I am a nutritional biochemist with broad training and extensive background in plant physiology, human nutrition, phytochemistry and nutritional biochemistry. I run the Cullman Chemoprotection Center at Johns Hopkins Medical School, where we are developing plant-based chemoprotective agents. Feel free to contact me directly by scrolling to the bottom of this page.
My current research addresses the induction by phytochemicals, of cytoprotective, anti-inflammatory, and antioxidant responses in mammalian systems. This work draws on elements of natural product chemistry, enzymology, nutritional epidemiology and clinical research to develop nutritional strategies for chronic disease prevention in humans. Many of these studies deal with the glucosinolates and isothiocyanates that are found primarily in cruciferous vegetables and in a nutritious tropical tree called the drumstick tree or Moringa oleifera. Other work focuses upon a variety of flavonoid and phenolic secondary metabolites from ginseng, honey, ginger, ashwagandha, black cohosh, and other plants. We discovered that broccoli sprouts are an exceptionally rich source of inducers of the enzymes that detoxify carcinogens, and developed techniques to detect these inducers and assess their metabolism in humans. More recently, I determined that two of these inducers (sulforaphane from broccoli and another isothiocyanate from Moringa) have potent antibiotic activity against Helicobacter pylori, a causative agent of peptic ulcer disease and stomach cancer. I have just discovered that sulforaphane inactivates urease (a major pathogenesis factor of this bacterium) by an apparently independent mechanism. We have developed, characterized, and supplied preparations rich in specific phytochemicals for a large number of animal and clinical studies in which I have played an integral collaborative role.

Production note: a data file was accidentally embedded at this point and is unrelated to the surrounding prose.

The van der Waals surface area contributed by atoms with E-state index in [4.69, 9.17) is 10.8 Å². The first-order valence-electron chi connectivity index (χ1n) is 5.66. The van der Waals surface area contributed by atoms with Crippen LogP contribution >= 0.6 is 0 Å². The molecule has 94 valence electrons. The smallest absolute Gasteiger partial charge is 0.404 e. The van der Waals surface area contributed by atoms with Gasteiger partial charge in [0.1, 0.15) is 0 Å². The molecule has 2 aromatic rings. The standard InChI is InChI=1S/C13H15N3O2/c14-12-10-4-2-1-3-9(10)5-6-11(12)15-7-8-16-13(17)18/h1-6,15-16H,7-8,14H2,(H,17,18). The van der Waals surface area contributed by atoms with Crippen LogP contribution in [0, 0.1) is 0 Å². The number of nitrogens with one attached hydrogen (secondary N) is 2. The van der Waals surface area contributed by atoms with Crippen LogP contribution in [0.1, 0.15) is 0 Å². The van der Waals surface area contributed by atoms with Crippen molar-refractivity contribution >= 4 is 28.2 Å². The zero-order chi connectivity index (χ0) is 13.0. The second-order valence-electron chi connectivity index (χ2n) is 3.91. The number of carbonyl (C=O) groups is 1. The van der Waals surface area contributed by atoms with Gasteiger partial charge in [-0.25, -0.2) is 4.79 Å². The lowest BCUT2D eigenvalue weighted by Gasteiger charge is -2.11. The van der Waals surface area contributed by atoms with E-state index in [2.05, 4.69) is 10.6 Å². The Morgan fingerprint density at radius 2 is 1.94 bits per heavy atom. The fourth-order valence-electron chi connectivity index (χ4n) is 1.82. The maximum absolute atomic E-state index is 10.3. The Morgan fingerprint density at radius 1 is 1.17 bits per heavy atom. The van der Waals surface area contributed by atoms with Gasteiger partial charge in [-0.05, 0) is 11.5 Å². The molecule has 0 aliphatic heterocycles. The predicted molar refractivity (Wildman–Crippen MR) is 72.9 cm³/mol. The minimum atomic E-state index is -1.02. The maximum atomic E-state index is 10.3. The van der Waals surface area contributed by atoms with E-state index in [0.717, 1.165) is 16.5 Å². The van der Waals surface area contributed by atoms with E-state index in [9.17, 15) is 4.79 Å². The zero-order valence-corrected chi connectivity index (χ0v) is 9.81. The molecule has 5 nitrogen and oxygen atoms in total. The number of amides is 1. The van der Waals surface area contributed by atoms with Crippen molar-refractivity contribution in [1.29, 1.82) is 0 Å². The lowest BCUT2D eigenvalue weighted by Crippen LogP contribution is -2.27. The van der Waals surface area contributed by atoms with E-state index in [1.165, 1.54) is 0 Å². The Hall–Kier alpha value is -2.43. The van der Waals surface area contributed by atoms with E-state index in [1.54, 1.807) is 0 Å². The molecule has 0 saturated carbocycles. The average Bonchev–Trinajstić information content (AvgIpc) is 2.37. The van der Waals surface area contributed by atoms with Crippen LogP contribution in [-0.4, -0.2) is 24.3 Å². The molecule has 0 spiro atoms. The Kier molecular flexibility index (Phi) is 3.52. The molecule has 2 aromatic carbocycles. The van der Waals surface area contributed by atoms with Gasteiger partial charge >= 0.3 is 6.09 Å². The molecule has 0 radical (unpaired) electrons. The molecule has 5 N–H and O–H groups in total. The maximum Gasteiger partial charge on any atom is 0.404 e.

In addition to my research, I teach graduate courses in both the School of Public Health and the School of Medicine. Before joining the Johns Hopkins faculty in 1993, I spent 15 years in the biotechnology industry and held senior management positions in agricultural biotechnology research and process development. My work there focused primarily on plant cell culture, plant-microbe interactions, seed physiology, and related aspects of the biology of food crops.
The Cullman Chemoprotection Center would be most grateful for donations that will help us fund our research. If you are interested, I encourage you to visit the following link: http://chemoprotectioncenter.org/donate/
Please contact me with questions using the following form or via the mailing address below.
Jed W. Fahey, Sc.D., M.S.
JOHNS HOPKINS UNIVERSITY
School of Medicine
Department of Medicine, Division of Clinical Pharmacology
Department of Pharmacology and Molecular Sciences (Joint)
Bloomberg School of Public Health
Department of International Health, Center for Human Nutrition (Joint)
Lewis B. and Dorothy Cullman Chemoprotection Center
Dr. Jed W. Fahey
Cullman Chemoprotection Center
John G. Rangos Sr. Building
855 N. Wolfe Street, Suite 625
Baltimore, Maryland 21205